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2020 has been undoubtedly the most unpredictable year of the 21st century so far, but as with every crisis there are low moments as well as high moments which present positive insights and opportunities. 

On the positive side, in 2020, we saw more attention given to, and evidence of, the position and role of women in society, the workforce and leadership. Countries with female leaders like Taiwan, New Zealand and Germany prevailed in controlling COVID-19. Instead of going back to “normal,” we started to think about how to redefine the term “normal.” Top female economists such as Mariana Mazzucato and Carlota Perez signalled that important topics like social justice and sustainability must be considered when redefining how we ought to run the world. Meanwhile, parents – especially mothers – juggled between work, homeschooling and household tasks day after day. 

We started 2021 with the hope that this will be the year that we can conquer COVID-19 and plant the seeds for a “better normal.”

One thing is for sure, since 2020, we expect governments to be more ambitious and take a proactive role in supporting a balanced and healthy society. And to support and invest more than ever in science and technology. In the past couple of days, the Biden-Harris duo have already started out with a focus on sustainability and social justice. While at the same time in the Netherlands, with the naming of Lilianna Ploumen as the new Dutch Labor Party leader, about 38% of major, mainly progressive, political parties now have a female leader here.

There is plenty of research and debate about why female leaders are better leaders and why we should have more of them, which I am not going to discuss here. What I really want to touch upon is how so-called feminine or womanly practices can put you in a lifelong trajectory of learning traits to become a good leader … And that has everything to do with perfectly blow-dried hair.

If you are like me and have thick curly hair, then you know that perfectly blow-dried hair, aka a good hair day, might be the best tool that gives you the confidence you need to make that awesome presentation. Or lighten up your day when you’re working all hours on certain projects. 

Beautiful, lush hair, straight or curly, is not an accident but rather a science. It is a complex multidisciplinary project involving lots of parameters and details. As with a phase-gate product or a service development process, it starts from ideation funnel (hairstyle for an occasion) to concept development to the actual launch, and you must take quality into account. It is a real skill to be able to reach a yield of 100%, just as it is for a CVD machine.

Proper preparation prevents poor performance

A good hairstyle starts with proper preparation, selection and sourcing of the right materials. Such as shampoo, conditioner and hair care products that match your hair type, hardware (blow dryer and brushes) and the right set-up and facilities (light, mirror, electricity). Then the target solution/service and the process (blow drying with a brush, using a curling iron) is decided. Above all, don’t forget to consider external parameters such as humidity levels.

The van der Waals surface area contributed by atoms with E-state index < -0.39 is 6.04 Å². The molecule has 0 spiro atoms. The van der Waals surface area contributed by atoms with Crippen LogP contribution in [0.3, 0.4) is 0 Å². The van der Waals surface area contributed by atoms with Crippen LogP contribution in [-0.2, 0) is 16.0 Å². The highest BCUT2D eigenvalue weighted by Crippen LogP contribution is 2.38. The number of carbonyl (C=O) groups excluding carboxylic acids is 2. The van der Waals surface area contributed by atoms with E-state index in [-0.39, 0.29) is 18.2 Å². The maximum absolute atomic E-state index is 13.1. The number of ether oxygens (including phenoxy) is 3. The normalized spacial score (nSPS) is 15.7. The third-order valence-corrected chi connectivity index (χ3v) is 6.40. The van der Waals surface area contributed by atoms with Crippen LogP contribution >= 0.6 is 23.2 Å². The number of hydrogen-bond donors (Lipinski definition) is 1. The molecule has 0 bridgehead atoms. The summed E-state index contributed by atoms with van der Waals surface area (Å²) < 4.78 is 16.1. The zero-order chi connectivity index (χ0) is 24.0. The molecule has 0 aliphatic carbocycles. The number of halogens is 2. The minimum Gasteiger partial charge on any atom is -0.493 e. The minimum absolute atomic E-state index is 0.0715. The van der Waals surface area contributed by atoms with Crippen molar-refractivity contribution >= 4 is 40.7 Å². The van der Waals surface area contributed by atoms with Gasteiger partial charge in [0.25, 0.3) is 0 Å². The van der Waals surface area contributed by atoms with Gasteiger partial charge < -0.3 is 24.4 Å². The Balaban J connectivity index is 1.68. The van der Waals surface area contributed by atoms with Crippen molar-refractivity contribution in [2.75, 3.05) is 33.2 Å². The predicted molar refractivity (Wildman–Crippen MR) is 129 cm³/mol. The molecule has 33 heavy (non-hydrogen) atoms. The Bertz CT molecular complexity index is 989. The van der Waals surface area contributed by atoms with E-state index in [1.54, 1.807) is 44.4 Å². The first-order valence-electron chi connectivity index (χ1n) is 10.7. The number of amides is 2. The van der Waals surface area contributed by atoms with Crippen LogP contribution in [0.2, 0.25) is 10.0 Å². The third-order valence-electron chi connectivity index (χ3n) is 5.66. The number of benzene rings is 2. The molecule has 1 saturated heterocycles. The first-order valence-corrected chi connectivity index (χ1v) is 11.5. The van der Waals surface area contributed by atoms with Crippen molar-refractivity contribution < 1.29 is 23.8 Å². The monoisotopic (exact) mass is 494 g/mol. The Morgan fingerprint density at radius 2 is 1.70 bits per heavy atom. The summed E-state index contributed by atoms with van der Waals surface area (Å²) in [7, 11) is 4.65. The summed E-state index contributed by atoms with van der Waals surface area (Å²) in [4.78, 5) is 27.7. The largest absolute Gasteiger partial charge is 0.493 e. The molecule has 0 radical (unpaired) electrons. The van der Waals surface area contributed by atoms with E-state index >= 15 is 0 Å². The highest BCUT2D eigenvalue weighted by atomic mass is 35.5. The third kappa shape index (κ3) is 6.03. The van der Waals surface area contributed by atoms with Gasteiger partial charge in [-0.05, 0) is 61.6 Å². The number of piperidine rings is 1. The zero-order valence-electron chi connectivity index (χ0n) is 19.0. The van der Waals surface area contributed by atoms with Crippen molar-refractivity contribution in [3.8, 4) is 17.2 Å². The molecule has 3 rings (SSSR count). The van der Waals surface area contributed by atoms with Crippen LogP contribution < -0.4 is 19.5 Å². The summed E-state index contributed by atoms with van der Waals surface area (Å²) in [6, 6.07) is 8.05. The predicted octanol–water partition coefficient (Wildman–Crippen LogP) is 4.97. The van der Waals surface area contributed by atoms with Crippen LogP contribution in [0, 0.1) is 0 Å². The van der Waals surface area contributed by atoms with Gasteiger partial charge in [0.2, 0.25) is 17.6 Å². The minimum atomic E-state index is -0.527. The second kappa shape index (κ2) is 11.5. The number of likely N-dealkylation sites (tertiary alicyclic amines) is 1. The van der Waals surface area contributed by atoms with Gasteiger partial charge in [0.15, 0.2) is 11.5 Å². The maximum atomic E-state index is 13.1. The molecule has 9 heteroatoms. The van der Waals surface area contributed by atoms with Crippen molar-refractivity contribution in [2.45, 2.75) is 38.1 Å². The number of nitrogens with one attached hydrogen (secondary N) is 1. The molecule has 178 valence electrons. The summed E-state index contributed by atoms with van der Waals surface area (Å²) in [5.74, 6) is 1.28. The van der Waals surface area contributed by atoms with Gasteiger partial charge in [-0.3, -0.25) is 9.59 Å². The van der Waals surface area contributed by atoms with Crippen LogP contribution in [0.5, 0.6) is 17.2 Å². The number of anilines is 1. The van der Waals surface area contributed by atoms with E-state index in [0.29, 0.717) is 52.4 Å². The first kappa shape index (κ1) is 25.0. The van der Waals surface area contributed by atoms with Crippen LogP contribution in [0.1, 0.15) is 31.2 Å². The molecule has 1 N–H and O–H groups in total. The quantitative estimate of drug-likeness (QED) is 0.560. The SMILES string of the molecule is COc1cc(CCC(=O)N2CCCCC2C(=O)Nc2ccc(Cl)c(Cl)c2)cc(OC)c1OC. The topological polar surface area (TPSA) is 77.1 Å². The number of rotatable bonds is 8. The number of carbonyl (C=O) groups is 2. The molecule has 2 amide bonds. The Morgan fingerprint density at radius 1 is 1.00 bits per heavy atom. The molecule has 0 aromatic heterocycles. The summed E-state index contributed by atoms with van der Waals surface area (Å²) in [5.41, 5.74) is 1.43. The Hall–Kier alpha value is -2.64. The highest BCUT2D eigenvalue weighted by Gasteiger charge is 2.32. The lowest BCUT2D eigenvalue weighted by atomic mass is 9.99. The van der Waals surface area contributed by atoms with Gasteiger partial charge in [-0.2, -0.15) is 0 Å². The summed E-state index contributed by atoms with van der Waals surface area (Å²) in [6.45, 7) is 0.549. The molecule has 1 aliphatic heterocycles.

The outcome is spectacular with the help of the inner engineer, managing air temperature and air flow, as well as controlling fine and gross motor skills in order to optimize brush movements.

Hair care market: a customer centric industry with a drive for innovation

The global hair care market is an age-old market as old as ancient Egypt and Persia and it’s estimated that it will be worth over US$100 billion by 2025. The industry is continuously reinventing itself, transforming from an old fashioned industry to one that inspires, empowers and offers a medium for self-expression and social engagement.
It is not just a matter of shampoo or hair dryers, but entails investing in research and development in order to formulate new, more effective and safer products with its consumers and clients at its core. It is about quality and customer satisfaction and gaining higher returns on investment.

The estimated size of the global hair care market from 2012 to 2025.

About this column:

In a weekly column, alternately written by Buster Franken, Eveline van Zeeland, Jan Wouters, Katleen Gabriels, Mary Fiers, Helen Kardan and Hans Helsloot, Innovation Origins tries to find out what the future will look like. These columnists, occasionally supplemented with guest bloggers, are all working in their own way on solutions for the problems of our time. So tomorrow will be good. Here are all the previous articles.

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About the author

Author profile picture Helen Kardan is senior account manager Japan at chip-machine manufacturer ASML. Kardan is a true globetrotter. After growing up and studying in Iran, she hopped via Japan and the US to Eindhoven, the Next Silicon Valley. The opinions expressed in her columns are her own and do not necessarily reflect those of her employer.